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Old 10-02-2020, 12:18 PM   #1
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Location: Lawrence, Kansas
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Camping in the shoulder seasons . . . water questions

We're leaving soon on a 1-week trip with our Casita to Texas (we have an Escape 19 on order for next May). I live in Kansas. Last night, our temps dropped into the 30's - abnormally cold for the first of October.

In the middle of the night, I started worrying about water issues in the Casita, which I've not winterized yet since we're heading south to Texas soon. My worry brain works overdrive in at 4:00am in the morning! This is our first year with a trailer so are new to all of this.

My questions:

1. When camping in the shoulder seasons, when it could potentially freeze, what do you do differently compared to warm season camping

2. Do some people winterize and then use bottled water?

3. Do you avoid water hookups at parks which are clearly exposed to external temps more than systems inside the trailer?

4. Do you add antifreeze to the black and grey tanks and continue to use them?

I don't know what other questions to ask, but I suspect the collective wisdom here can offer some insights.

TIA
R.
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Old 10-02-2020, 12:40 PM   #2
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Overnight lows just below freezing should not really be a problem for you as long as it is going back above freezing during the day. It takes a pretty good freeze, for quite a few hours, to freeze your dump valves - it's possible that after a really cold night if you needed to dump first thing in the morning you might not be able to. But unless you are in an extended period where the temps are below freezing continuously for days you don't need to worry about your black and gray tanks.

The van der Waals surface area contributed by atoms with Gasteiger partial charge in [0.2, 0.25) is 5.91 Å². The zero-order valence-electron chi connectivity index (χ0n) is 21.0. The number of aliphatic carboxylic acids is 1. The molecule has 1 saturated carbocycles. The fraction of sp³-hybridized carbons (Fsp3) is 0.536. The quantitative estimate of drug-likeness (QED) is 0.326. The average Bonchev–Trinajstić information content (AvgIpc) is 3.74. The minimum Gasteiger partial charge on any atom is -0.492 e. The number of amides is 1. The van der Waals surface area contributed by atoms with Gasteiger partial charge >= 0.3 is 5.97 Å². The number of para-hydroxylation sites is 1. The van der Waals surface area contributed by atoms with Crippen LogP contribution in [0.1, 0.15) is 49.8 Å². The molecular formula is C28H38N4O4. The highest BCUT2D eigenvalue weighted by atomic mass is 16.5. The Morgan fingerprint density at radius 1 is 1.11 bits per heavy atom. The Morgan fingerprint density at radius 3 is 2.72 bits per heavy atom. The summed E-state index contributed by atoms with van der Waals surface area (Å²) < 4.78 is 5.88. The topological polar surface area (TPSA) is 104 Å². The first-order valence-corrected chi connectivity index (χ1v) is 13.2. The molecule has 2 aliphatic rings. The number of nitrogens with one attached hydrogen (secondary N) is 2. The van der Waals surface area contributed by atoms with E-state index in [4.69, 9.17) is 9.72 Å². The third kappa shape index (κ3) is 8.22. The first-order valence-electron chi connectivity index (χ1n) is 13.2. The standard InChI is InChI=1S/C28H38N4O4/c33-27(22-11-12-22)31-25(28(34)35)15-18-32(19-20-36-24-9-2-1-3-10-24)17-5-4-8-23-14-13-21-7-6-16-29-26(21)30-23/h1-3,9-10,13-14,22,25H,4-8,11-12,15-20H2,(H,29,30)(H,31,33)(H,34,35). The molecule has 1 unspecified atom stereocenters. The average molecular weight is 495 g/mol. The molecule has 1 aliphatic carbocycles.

As long as the campground water connection is flowing, no problem hooking up and using it. Typically when freezing temps are expected overnight you want to turn off the campground water and disconnect your hose and drain it so it does not freeze. Then in the morning when things warm up you can hook up to the campground water again.

If you are heading to Texas you shouldn't have but a couple of days with cold nights to worry about en route.
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Old 10-02-2020, 03:19 PM   #3
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Quote:
Originally Posted by thunderworks View Post
3. Do you avoid water hookups at parks which are clearly exposed to external temps more than systems inside the trailer?

4. Do you add antifreeze to the black and grey tanks and continue to use them?

3: A few options. Disconnect and drain your hookup hose. Buy and use a heated hookup hose. With a full hookup, let the sink faucet run a trickle all night (which we do at home in Colorado at -15F).

4: With our foam insulated Escape we have frozen the exposed dump valves in Fort Davis State Park, TX one morning. 2 solutions available. One - add a gallon of RV antifreeze into both tanks when empty so the antifreeze settles down into the dump valves. Or, wrap the exposed dump valves (the only non-insulated pipes on our Escape) with towels to keep the cold out. This worked a couple of weeks ago in Utah during that abnormal cold snap.
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Old 10-02-2020, 06:33 PM   #4
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you need to remember that insulation helps prevent freezing BUT in long term cold weather, the best insulation will eventually allow things to freeze IF there is no heat source.
When living up northern Ontario off grid, the cheapest easiest way to fight freezing was the lowly incandescent light bulb. A 100 watt bulb worked in most instances and I am talking down to as low as minus 30C and winters of 4 months NEVER above minus 12C.
Surprising how many people think that insulation is fool proof.
For a trailer, I think heavy tarp skirting and the warmth from the trailer, assuming you are in it and not for storage would suffice for most shoulder season issues.
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Old 10-02-2020, 08:51 PM   #5
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I usually don't worry about a below freezing night if it's going to be above freezing the next day. Like previously said, it takes more than a few hours to freeze lines and valves. However, if you're concerned to the point of loosing sleep over it, then winterize, use bottled water, and sleep well.
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